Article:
This is the last blog post about my American travels, and for me it’s the most spectacular one. I had always wanted to use my copy of Chuck Palahniuk’s Fugitives and Refugees: A Walk in Portland, Oregon as an actual tourist guide. And while it was impossible to follow it step-by-step – I have no idea where the self-cleaning house is, am not particularly interested in strip clubs, and the Portland Memorial is closed to the public these days unless you have relatives interred there – I did get to see most of the landmarks and shops and curiosities. I had a Big Wave Hawaiian lager at the Tiki bar mentioned in the book, I found the tour through the Shanghai tunnels (including sinister stories of waking up in total darkness with a hangover and no shoes and the floor strewn with broken glass: they’ve got trunks of men’s boots down there) – and I even had a chance to go to Mount Angel Abbey and have a look at their museum of curiosities. There I found: taxidermied deformed animals (two versions of eight-legged calf!), giant pig bezoars, an “authentic” replica of the Crown of Thorns using thorns from a shrub researched by a quite enthusiastic Franciscan Brother, strange international versions of “imported” Virgin Marys, and the most well-preserved and well-made collection of taxidermied wildlife I’ve ever seen, all arranged in “life-like” poses of interaction and often in combat.
You can find my pictures here. (I’ve deliberately kept my attempted “ghost photography” from inside the Shanghai tunnels; skip the pictures if you get bored by them.)
Miniature planetscapes in tree trunks, and kodama always just outside the frame: Mount St Helens 2014.
All 65 pictures can be found here.
Sorry. Back in 2014, I never gave you the remaining American dérives. So… here you go.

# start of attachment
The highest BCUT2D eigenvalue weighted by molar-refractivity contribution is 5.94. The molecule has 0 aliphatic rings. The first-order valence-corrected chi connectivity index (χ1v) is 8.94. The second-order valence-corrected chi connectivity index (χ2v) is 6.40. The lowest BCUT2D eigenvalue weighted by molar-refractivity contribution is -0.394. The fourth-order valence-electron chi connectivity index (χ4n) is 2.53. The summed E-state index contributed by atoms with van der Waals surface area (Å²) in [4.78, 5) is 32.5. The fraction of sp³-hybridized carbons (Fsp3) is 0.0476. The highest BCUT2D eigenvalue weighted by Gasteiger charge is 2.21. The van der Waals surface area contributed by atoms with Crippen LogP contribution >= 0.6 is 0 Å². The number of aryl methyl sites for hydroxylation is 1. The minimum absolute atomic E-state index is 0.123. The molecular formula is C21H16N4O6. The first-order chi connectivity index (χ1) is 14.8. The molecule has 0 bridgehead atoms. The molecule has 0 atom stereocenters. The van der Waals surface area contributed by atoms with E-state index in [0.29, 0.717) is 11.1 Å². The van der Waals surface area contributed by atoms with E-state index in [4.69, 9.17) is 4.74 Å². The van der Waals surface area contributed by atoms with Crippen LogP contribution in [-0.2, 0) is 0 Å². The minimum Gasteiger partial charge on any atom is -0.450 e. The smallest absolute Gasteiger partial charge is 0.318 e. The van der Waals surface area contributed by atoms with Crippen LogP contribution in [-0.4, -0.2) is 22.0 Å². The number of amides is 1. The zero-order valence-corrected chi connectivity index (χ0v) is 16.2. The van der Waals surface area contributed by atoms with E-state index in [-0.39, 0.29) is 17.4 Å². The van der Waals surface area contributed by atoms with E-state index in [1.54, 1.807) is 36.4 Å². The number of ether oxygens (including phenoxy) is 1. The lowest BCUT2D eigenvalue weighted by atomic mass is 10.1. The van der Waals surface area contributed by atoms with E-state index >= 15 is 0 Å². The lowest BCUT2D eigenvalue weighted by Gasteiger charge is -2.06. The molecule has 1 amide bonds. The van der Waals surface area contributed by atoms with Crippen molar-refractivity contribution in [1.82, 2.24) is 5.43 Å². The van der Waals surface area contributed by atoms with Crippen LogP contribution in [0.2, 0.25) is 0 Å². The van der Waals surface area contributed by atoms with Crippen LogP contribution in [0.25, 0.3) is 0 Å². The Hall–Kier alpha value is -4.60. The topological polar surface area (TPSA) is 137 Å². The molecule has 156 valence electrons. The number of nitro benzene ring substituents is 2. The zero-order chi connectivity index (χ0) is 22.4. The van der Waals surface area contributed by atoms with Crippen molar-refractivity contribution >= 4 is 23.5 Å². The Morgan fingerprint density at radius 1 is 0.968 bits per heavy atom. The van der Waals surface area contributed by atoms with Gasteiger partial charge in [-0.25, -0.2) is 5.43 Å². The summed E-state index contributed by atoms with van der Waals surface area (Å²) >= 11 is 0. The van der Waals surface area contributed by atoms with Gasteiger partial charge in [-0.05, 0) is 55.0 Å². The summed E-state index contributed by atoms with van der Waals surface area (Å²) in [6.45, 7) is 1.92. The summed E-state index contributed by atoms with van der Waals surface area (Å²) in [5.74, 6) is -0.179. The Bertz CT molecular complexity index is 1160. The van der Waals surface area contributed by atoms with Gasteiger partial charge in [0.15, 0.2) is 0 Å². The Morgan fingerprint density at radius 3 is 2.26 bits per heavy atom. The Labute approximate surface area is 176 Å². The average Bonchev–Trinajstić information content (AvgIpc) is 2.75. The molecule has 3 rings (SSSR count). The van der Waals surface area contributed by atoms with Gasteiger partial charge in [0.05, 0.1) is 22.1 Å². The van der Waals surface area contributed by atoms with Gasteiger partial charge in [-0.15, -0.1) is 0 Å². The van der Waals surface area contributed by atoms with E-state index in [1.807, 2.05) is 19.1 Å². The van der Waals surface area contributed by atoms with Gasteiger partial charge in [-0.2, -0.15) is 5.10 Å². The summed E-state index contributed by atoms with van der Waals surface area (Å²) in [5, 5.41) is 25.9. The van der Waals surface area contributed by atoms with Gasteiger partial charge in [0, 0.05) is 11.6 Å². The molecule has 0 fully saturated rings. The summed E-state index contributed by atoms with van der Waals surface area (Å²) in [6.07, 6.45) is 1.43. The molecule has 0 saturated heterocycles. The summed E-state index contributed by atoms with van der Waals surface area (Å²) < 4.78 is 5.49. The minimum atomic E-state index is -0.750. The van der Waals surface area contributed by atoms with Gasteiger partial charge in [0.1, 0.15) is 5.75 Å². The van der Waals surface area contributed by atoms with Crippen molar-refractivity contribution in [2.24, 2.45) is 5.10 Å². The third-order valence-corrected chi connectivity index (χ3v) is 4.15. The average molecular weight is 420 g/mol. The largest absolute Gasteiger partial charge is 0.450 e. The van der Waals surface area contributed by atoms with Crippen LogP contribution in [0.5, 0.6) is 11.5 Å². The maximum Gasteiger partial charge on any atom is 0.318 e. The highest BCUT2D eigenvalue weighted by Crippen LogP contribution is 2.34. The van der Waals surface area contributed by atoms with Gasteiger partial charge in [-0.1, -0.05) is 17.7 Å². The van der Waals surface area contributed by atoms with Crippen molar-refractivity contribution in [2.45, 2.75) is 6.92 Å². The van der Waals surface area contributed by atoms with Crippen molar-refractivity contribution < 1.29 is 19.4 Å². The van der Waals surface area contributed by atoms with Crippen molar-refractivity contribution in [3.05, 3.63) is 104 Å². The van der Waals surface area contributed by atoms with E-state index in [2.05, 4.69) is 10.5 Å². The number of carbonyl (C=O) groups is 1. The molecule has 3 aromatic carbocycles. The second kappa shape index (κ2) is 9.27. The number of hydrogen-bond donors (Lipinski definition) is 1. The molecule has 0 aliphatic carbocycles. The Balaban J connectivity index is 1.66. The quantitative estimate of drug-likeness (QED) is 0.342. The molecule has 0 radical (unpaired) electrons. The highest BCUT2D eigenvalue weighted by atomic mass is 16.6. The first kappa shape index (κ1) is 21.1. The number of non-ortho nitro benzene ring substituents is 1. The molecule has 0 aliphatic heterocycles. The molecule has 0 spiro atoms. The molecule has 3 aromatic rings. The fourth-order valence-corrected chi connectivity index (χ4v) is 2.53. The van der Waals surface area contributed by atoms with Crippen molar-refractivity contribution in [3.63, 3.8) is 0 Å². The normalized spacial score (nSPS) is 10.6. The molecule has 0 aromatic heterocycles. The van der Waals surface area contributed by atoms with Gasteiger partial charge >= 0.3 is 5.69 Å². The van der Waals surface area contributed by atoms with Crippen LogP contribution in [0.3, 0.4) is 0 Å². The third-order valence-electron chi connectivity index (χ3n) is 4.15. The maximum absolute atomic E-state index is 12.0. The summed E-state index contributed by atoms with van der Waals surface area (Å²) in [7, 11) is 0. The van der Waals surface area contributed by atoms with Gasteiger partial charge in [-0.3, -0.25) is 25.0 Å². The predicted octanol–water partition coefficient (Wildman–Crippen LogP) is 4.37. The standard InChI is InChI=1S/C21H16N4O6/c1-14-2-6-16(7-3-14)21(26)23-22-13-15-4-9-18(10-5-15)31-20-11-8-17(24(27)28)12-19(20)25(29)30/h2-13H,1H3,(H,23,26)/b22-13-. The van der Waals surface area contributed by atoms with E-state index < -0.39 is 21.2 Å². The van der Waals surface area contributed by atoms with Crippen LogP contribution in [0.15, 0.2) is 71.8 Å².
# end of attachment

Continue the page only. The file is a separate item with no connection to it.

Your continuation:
Watch this space.
When I read this post on Oh She Glows, I knew I had to give this a try. And it’s true: making your own coconut butter in a Vitamix is super easy. It only took the S 30 about 8 minutes, and while the result isn’t exactly making me squee, I guess this too can be modified with various flavours, and I think it’s another great feature of a high speed blender I wouldn’t have thought of by myself. Besides, I haven’t used coconut butter in baking yet, and I love baking with coconut milk, so I’ll have to give this a try soon.
All in all, the little S 30 seems to be a keeper so far. I’ll experiment some more with hummus and pasta sauces and salad dressings and smoothies, and if I come across something surprising and marvellous, I’ll let you know. And if the S 30 doesn’t suddenly and unexpectedly act up, it can stay (and will probably be named after something from a Jack Vance novel, since it comes from the future and makes nice food).
Of course I had to try it! Unfortunately, I can’t freeze bananas right now, since the unpredictable Fridge from Hell might find random ways of destroying them if I tried. But I can get frozen berries from the supermarket. So I threw a packet of frozen strawberries in the S 30 and turned them into sorbet. Just like that!
The motor got a little hot (I could smell it – but nothing alarming), but it didn’t switch itself off or do anything weird, and then I had strawberry sorbet.
It’s nice, and/but having tried it, I can easily see how you could modify it by adding yogurt, coconut milk etc. to make it into even better ice cream. And the Vitamix might prefer that too.
Ha! I made two big ice cubes! Not slush, not containers frozen into a big block of ice that fills what doesn’t even resemble a regular freezer compartment in the silly Fridge from Hell. And yes, I used American pill boxes, which a kind internet person once sent me because I mentioned I like how they look. (Probably just a case of TV-and-cinema-induced exoticism.) Anyway. The S 30 eats ice cubes for breakfast.
Also spinach leaves, pre-soaked chia seeds and a whole cardamom pod (which may be a little too much cardamom for one big smoothie, but I’m not complaining). Blended with a banana and soymilk, plus some cinnamon.